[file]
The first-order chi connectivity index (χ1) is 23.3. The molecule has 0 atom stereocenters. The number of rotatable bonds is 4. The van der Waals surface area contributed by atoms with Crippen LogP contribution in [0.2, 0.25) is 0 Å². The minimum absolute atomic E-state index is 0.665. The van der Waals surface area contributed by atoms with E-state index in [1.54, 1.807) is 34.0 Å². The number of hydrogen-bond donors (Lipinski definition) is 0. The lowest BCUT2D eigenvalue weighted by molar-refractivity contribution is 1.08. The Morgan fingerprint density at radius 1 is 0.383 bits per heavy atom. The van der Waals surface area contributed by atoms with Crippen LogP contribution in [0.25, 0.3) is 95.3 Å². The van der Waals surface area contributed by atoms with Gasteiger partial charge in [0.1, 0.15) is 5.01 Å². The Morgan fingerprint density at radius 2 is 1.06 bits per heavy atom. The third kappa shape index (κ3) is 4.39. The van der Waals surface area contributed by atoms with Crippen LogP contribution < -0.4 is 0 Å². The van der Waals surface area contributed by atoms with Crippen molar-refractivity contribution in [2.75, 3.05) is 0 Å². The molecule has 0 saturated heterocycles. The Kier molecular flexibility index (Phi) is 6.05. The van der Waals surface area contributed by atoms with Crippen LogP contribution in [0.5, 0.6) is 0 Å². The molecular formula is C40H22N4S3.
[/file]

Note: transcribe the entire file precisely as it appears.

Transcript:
The first-order chi connectivity index (χ1) is 23.3. The molecule has 0 atom stereocenters. The number of rotatable bonds is 4. The van der Waals surface area contributed by atoms with Crippen LogP contribution in [0.2, 0.25) is 0 Å². The minimum absolute atomic E-state index is 0.665. The van der Waals surface area contributed by atoms with E-state index in [1.54, 1.807) is 34.0 Å². The number of hydrogen-bond donors (Lipinski definition) is 0. The lowest BCUT2D eigenvalue weighted by molar-refractivity contribution is 1.08. The Morgan fingerprint density at radius 1 is 0.383 bits per heavy atom. The van der Waals surface area contributed by atoms with Crippen LogP contribution in [0.25, 0.3) is 95.3 Å². The van der Waals surface area contributed by atoms with Gasteiger partial charge in [0.1, 0.15) is 5.01 Å². The Morgan fingerprint density at radius 2 is 1.06 bits per heavy atom. The third kappa shape index (κ3) is 4.39. The van der Waals surface area contributed by atoms with Crippen LogP contribution < -0.4 is 0 Å². The van der Waals surface area contributed by atoms with Crippen molar-refractivity contribution in [2.75, 3.05) is 0 Å². The molecule has 0 saturated heterocycles. The Kier molecular flexibility index (Phi) is 6.05. The van der Waals surface area contributed by atoms with Crippen LogP contribution in [0.5, 0.6) is 0 Å². The molecular formula is C40H22N4S3.